After the 2014 elections, the predictions for Medicaid expansion were full of doom and gloom. But as lawmakers begin to close out their sessions in 2015, there are signs of progress and hope that opposition to Medicaid expansion is eroding. Montana offers the most recent case for optimism, this week becoming the 30th state (including D.C.) to expand Medicaid under the Affordable Care Act.
Last night, the Senate voted to approve a bill extending funding for the Children’s Health Insurance Program (CHIP). The Medicare Access and CHIP Reauthorization Act of 2015 passed by a 92-8 vote, after the House passed it in a show of overwhelming bipartisanship last month. President Obama is expected to sign this bipartisan legislation into law.
After expanding Medicaid, eight states (Arkansas, Colorado, Kentucky, Michigan, New Mexico, Oregon, Washington, and West Virginia) are expected to achieve budgetary savings and revenue gains exceeding $1.8 billion by the end of 2015, according to a report published yesterday. And that’s even though these states are fairly early into their Medicaid expansion.
America is on the cusp of becoming a nation with two health care systems. This sharp division is the result of continued resistance to the Affordable Care Act (ACA), and it does greatest harm to residents where the resistance is greatest.
Two current developments are animating this division: One relates to state decisions about expanding Medicaid, and the other is the potential outcome of the Supreme Court case, King v. Burwell, which was brought by ACA opponents and was argued on March 4.
Twenty-two states have chosen not to extend Medicaid coverage, leaving hundreds of thousands of their residents in the health coverage gap. These people—who do not qualify for Medicaid in their state, but cannot afford private insurance or marketplace coverage—are left without any option for affordable health insurance. Who are they?
New research suggests that the expansion of Medicaid under the Affordable Care Act is linked to better diagnosis of one of America’s most lethal and costly diseases: diabetes. In a study published last week by Diabetes Care: The Journal of the American Diabetes Association, researchers from the medical testing company Quest Diagnostics and Tulane University found a dramatic increase in the number of Medicaid patients with newly diagnosed diabetes in states that expanded Medicaid.
States that have expanded Medicaid under the Affordable Care Act are seeing major budget savings, according to reports released in the past month. These budget savings coupled with new data linking Medicaid expansion to job growth in the health care sector add to the reasons why the program makes good sense for states.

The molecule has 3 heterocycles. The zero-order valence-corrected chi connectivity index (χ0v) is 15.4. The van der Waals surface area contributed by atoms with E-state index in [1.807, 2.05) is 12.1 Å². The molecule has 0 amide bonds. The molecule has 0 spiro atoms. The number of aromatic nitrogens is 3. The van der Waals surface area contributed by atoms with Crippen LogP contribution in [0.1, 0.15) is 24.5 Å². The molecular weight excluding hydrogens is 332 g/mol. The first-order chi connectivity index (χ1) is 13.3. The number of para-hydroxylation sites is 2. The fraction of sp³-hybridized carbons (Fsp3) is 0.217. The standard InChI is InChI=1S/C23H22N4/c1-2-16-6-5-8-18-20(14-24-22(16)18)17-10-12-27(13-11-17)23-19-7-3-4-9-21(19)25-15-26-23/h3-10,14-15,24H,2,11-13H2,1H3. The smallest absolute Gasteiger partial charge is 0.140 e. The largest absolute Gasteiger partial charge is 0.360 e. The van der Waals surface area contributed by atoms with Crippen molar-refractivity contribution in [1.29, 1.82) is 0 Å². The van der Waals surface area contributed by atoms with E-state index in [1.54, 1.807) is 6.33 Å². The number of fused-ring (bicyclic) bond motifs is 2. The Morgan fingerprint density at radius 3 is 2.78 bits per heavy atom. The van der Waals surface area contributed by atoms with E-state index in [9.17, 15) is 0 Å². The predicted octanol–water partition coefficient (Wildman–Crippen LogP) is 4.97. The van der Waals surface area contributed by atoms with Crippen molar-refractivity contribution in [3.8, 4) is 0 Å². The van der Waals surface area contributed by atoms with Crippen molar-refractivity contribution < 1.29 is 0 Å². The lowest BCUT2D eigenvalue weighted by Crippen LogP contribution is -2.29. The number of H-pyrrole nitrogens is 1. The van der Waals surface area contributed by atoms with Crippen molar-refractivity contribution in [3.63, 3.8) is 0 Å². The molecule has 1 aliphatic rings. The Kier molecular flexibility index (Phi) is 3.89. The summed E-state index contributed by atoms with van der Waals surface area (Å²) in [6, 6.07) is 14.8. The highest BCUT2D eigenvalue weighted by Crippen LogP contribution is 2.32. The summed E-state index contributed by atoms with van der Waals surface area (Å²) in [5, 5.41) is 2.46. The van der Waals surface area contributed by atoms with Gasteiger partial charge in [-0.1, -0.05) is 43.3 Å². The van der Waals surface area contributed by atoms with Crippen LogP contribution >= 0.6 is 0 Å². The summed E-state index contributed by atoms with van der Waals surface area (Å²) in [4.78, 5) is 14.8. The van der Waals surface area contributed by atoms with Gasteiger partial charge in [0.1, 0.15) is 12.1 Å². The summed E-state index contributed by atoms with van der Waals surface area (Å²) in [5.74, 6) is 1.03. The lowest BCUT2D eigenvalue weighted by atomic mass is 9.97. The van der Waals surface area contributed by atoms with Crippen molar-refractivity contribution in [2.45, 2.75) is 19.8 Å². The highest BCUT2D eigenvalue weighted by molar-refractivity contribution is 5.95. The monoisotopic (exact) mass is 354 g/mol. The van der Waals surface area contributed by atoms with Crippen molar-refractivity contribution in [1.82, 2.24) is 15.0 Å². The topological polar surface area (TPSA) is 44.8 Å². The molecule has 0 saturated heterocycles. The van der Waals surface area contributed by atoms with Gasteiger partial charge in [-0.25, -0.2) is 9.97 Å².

Republicans swept the governor’s races last November, dashing hopes that those who opposed Medicaid expansion would be replaced in 2015. Instead, Republican governors put their alternative proposals on statehouse agendas in the South and the West, pitting them against GOP lawmakers. Some legislative sessions will be wrapping up this month and those Medicaid expansion proposals are generating some political battles, as you’ll see below.
One of the most significant and popular features of the Affordable Care Act (ACA) is the new protection that puts an end to insurance company discrimination against people with pre-existing health conditions. This important ACA protection depends on two other provisions that keep coverage affordable: premium subsidies and the coverage mandate.
Earlier today, Senators Sherrod Brown (D-OH), Ron Wyden (D-OR), Bob Casey (D-PA) and Debbie Stabenow (D-MI) along with Representatives Gene Green (D-TX) and Frank Pallone (D-NJ) introduced legislation to extend funding for the highly successful Children's Health Insurance Program (CHIP) for four years. These bills do not add any new bells or whistles to the program; they simply extend funding to ensure that children do not lose coverage. Congress must pass this legislation quickly to ensure that states can plan their budgets appropriately and avoid disruptions or confusion for families relying on CHIP for their children’s health insurance.